More sanding... I also added some CA glue to stiffen it up and cover some of the low spots.  Sanding looks good.

I glued the paper back on and marked the lines for the ribbing.

Glued lots of little strips of styrene over the lines... the details are starting to come together...




Very interesting technique. And it's coming out very well.
BTW, there is an 1/87 plastic kit of the Udet Flamingo too, by Roskopf. But that too it's getting rare.
Owing to the current financial difficulties, the light at the end of the tunnel will be turned off until further notice.


scratch is a courageous way, congratulations! :thumbsup: (I am a little jealous: if I had such skills I could create great twin-boomers... :-\ ;) )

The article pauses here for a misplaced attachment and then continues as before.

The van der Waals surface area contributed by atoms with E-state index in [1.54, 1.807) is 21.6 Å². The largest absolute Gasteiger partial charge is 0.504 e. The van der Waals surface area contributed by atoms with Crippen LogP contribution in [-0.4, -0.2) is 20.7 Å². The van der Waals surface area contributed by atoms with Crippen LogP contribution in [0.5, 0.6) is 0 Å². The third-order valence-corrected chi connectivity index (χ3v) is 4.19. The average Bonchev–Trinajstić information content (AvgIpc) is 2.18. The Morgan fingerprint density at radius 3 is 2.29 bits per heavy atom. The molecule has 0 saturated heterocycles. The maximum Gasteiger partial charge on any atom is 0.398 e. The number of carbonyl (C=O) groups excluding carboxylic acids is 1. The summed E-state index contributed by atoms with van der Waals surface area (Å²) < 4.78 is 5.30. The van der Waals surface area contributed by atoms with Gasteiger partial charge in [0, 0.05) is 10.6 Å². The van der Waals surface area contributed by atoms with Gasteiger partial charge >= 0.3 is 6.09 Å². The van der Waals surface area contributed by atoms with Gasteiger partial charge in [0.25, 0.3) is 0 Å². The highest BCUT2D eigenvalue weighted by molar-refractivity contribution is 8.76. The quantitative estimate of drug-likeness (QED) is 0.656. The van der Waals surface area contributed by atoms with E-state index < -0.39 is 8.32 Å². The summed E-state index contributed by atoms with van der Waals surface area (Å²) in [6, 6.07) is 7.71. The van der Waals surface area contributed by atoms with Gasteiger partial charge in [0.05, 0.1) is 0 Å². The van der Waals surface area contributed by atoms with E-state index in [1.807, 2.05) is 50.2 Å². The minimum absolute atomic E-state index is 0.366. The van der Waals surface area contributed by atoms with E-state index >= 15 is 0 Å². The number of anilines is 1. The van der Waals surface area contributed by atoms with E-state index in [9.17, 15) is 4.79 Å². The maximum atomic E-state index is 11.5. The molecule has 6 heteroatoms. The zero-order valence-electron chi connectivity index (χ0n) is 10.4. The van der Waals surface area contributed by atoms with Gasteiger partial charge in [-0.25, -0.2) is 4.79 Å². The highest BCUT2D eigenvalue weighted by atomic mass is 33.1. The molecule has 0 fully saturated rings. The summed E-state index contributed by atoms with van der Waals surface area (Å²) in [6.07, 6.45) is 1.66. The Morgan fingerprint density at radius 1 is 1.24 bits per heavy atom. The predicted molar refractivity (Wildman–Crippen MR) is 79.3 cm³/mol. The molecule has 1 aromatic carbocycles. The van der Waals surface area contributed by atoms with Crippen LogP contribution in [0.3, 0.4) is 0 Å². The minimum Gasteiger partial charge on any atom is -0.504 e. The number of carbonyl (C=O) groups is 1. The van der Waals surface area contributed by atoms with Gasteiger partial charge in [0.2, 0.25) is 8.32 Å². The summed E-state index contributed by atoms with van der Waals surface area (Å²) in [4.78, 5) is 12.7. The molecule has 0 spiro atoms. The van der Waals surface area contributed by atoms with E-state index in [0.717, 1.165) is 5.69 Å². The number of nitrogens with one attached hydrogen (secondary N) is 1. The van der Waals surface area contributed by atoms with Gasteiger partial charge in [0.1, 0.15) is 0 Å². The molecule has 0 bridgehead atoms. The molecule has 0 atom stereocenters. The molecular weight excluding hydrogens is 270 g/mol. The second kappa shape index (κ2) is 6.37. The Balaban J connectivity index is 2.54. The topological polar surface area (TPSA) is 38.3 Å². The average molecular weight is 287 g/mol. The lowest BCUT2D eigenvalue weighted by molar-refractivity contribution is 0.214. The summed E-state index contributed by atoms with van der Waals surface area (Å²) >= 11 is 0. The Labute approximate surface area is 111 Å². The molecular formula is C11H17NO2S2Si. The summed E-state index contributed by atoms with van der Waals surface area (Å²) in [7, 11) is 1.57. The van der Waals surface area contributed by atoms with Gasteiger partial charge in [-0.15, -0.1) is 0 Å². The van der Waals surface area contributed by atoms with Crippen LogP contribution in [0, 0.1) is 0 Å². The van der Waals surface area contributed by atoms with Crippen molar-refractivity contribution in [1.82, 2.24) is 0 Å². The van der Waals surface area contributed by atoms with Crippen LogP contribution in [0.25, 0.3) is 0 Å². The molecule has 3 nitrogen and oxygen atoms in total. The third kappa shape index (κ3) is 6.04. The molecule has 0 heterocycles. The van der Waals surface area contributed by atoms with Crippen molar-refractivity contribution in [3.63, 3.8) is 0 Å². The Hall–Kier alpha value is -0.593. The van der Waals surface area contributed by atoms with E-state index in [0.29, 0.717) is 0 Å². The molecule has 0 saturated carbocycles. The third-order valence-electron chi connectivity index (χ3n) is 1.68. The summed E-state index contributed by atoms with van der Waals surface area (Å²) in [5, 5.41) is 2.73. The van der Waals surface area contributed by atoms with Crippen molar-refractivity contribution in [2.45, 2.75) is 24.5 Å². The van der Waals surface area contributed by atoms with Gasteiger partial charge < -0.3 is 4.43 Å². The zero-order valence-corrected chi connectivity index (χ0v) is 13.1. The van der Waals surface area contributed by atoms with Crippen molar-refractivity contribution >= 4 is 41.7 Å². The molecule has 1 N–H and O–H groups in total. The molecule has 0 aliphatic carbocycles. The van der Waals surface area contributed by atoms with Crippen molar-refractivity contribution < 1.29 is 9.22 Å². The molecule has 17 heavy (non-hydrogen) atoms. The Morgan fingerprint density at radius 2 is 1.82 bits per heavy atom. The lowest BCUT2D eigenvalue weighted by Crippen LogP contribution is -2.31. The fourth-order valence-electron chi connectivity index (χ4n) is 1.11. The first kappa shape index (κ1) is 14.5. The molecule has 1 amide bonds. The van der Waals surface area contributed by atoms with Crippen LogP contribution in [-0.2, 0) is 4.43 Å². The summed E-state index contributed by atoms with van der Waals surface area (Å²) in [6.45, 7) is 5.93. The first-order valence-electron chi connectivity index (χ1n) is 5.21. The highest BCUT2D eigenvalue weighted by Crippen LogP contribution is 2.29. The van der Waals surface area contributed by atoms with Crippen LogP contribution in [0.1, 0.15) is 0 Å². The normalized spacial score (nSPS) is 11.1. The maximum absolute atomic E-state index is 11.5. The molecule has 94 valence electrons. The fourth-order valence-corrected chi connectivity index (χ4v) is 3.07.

[the word "realistic" hurts my heart...]



- Can't be bothered to do the proper research and get it right.

Another ill conceived, lazily thought out, crudely executed and badly painted piece of half arsed what-if modelling muppetry from zenrat industries.

zenrat industries:  We're everywhere...for your convenience..


Decals my @r$e!


Thanks guys!  The wings are indeed creating a lot of work.  Endless PSR to get the subtle ripple effect, but I think I've got it now...

Started working on the cockpit. Cutting out the circles from paper was too fiddly, so I used a bit of styrene pipe to create the cockpit holes and then sanded them down to fit.

I'm much too lazy to want to try and scribe some panel lines into this Frankenstein monster, so instead I decided to glue them on.  I'll fill one side and sand it flush.  This is a technique I've used well before, so here's hoping!

Added a bit of wire to hold the wings in place...

Look at that, it's starting to look like an actual airplane....